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Toyota Prius Front Brake Pads Replacement Guide
How to replace the front disc brake pads on a third generation 2010 to 2015 Toyota Prius hybrid with pictures.

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Please note, I am not a professional automotive mechanic. I assume no liability for any damages to your vehicle, property, persons or pets. If you have any doubts, please consult your Toyota dealership or an ASE certified automotive technician.
2012 Prius Front Wheel
Open Tailgate - Passenger Side
Remove 12V Battery Cover

This automotive "how-to" guide was specifically written to assist owners of the third generation (2010, 2011, 2012, 2013, 2014 & 2015) Toyota Prius hybrid hatchback in replacing the front brake pads.

Owners of the previous 2nd generation 2004-2009 Prius and other Toyota, Lexus or Scion vehicles such as the Yaris, Corolla, Matrix, Camry, Sienna, Avalon, Highlander, RAV4, FJ Cruiser, Venza, 4Runner, Sequoia, Tacoma, Tundra, IS250, ES350, tC, FR-S, iQ, xD, and xB may also find these DIY front brake job instructions to be helpful.

The tools needed to complete this procedure include a 10mm socket or wrench, a floor jack, jack stands, a tire iron, a 14mm socket with ratcheting wrench, a thin 17mm cone spanner wrench, a "C" or "F" clamp and a set of new front brake pads.

A few compatible front brake pads include the following with their part numbers: Wagner QC1184A, Bendix RD1210, Beck Arnley 082-1744 or 086-1744C, Centric 105.11841, Monroe DX1184A, TRW TPC1184, Toyota 04465-47070, Bosch BP1284, and Akebono ACT1184.

Spare Tire Cover Removed
Battery Enclosure Removed
Remove "-" Cable Cover
To prevent the hydraulic brake pump from pressurizing the braking system and pushing the pistons out of the caliper while you are replacing the pads, the 12V battery needs to be disconnected. You may also choose to remove the two blue ABS relays in the engine bay fuse box.

Follow the next few steps to avoid having your Prius dashboard light up like a Christmas tree with error codes such as "BRAKE", "ABS", "VSC" and the yellow or red exclamation point (brake system warning light). Failure to do so may immobilize your Prius until you clear the codes using the SST (Special Service Tool) # 09843-18040 (jumper wire).

First power off the vehicle, pop the hood, and leave the driver door open. If you close the driver door, opening it again while the 12V battery is connected will cause the hydraulic braking system to pressurize.

It's also a good idea to move the smart key for your Prius to another room so that the vehicle can not be turned on.

Open the cargo tailgate door to access the 12V automotive battery located on the passenger side rear corner of the vehicle close to the right tail light assembly.

Prius 12V Battery
Loosen 10mm Negative Cable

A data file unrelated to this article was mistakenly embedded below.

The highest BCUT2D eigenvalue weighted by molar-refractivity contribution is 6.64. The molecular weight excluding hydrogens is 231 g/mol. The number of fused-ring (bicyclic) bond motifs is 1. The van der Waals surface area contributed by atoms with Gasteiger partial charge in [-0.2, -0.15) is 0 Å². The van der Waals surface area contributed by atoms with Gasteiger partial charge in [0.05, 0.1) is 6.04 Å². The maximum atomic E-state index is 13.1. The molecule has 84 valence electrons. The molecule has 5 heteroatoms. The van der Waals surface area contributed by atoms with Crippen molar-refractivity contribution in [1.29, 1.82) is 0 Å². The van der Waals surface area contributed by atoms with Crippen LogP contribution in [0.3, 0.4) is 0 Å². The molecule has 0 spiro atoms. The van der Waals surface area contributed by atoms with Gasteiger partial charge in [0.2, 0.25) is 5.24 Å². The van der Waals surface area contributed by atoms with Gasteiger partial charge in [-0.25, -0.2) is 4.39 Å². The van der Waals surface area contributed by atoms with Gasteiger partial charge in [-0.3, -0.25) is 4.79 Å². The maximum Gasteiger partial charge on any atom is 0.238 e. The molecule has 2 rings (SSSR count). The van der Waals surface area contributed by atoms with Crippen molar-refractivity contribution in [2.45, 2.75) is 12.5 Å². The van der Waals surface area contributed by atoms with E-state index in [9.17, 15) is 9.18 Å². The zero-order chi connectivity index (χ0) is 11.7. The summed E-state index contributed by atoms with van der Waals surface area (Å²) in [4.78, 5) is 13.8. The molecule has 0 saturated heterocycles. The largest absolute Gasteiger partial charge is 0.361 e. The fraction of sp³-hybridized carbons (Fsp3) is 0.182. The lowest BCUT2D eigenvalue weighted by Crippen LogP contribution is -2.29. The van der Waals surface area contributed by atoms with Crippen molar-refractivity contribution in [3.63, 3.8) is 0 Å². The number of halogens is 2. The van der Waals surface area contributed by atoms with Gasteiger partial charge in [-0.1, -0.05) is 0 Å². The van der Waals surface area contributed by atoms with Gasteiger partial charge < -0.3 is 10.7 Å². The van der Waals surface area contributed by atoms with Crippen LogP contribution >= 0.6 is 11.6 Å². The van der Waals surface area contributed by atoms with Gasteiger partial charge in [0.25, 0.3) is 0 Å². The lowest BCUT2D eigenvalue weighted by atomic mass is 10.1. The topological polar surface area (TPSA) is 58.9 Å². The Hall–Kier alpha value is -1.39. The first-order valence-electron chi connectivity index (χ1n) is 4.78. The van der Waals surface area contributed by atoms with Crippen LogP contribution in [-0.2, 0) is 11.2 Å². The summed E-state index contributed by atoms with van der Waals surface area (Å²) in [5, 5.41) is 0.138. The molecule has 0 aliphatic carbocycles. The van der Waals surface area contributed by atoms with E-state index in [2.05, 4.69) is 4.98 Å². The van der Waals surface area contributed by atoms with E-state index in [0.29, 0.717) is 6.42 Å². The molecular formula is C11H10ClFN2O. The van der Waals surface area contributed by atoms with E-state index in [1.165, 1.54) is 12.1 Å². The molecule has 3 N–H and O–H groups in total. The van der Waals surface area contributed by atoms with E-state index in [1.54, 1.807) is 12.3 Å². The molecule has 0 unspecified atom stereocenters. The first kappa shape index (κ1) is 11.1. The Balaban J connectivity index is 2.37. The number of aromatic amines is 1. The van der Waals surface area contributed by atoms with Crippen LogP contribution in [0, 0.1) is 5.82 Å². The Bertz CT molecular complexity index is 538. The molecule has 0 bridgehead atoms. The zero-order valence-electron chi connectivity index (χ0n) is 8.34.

Disconnect "-" Battery Cable
Remove the folding floor cargo cover, remove the cargo tray, lift off the battery top cover, remove the plastic cage that surrounds the battery and finally remove the "-" battery cable cover at the right rear corner of the trunk.

Use a 10mm wrench or a socket with ratcheting wrench to remove the black "-" negative cable from the 12V battery.

Rest the disconnected "-" battery cable on a non-metal surface or cover it with a non-conductive material to prevent it from accidentally touching the battery terminal.

Do not close the tailgate door. The tailgate latch is electrical, not mechanical. So it can not be opened again with the battery disconnected. I'd recommend placing a towel over the latch so that the tailgate door can not be closed.

Remove Plastic Wheel Cover
Loosen 5 Lug Nuts
Raise Front of Vehicle
Chock the rear wheels with blocks and engage the emergency / parking brake to prevent the vehicle from moving.

Move to the front wheels and pop off the plastic hub caps. Slightly Loosen the 5 lug nuts with the tire iron.

Raise the front of the vehicle with the floor jack and securely support it with at least two jack stands.

Spin Off Lug Nuts
5 Lug Nuts Removed
Front Brake Caliper & Rotor
Spin off the 5 lugs nuts and set them aside in a safe place.

Pull off the front wheel to reveal the front brake caliper, bracket, and rotor.

14mm Brake Caliper Bolt
Loosen Upper Caliper Bolt
Loosen Lower Caliper Bolt
Look on the back side of the brake caliper and locate the two 14mm bolts.

Remove the upper and lower brake caliper bolts by turning them clockwise (as seen from outside the vehicle) with the 14mm socket and ratcheting wrench. Set the two caliper bolts aside in a safe place.

Remove Caliper Bolts
Two 14mm Caliper Bolts
Pull Off Front Brake Caliper
Carefully pull the brake caliper off the old pads and out of the bracket.

Securely rest the caliper on the suspension.

Rest Caliper On Suspension
Brake Pads In Bracket
Pull Out Old Brake Pads
Pull the old brake pads out of the bracket while making a mental note of how the wear or "squeal" bars are situated.

The wear bars on this 2012 Prius were located at the top of both the inner and outer pads.

I recommend buying the Wagner ThermoQuiet QC1184A front brake pads since they have excellent reviews on Amazon.


Wear Bars - Top of Pads
Metal Anti-Rattle Clips
Pull Out Caliper Slider Pins
If your new set of front brake pads came with new metal anti-rattle abutment clips, pull the old ones out of the bracket and install the new clips.

If your new pads did not come equipped with brake pad shims (the metal plate on the rear of the old pads), remove the old shims and install them on the new pads.

In order for the brake caliper to work properly the caliper slider pins need to be well lubricated.

Pull the upper and lower caliper pins out of their rubber dust boots and generously apply some disc brake caliper grease.

Push the caliper slider pins back into their rubber dust boots until they snap into place.

Lubricate Pins & Replace
Brake Fluid Reservoir
Twist Off Reservoir Cap
Thoroughly clean off the brake rotor, caliper bracket, brake caliper assembly and the lug nut studs with brake parts cleaner spray. Do not use compressed air or blow with your mouth to clean off the brake parts since breathing in brake dust can be harmful to your health. Brake dust can be carcinogenic (causes cancer) if inhaled.

If your vehicle exhibits shuddering, pulsating, or vibrations during braking, you may need to have your rotors "turned" (resurfaced) or just replace them with brand new rotors. If this is the car's first front brake job and the rotors appear to be in excellent condition, you should be able to just replace the pads with great results.

To remove the existing rotors and install new ones, just remove the two 17mm bolts on the rear of the caliper bracket that attach it to the steering knuckle. Then loosen the old rotor with a rubber mallet, pull it off, and slide the new one in its place.

F Clamp - Compress Piston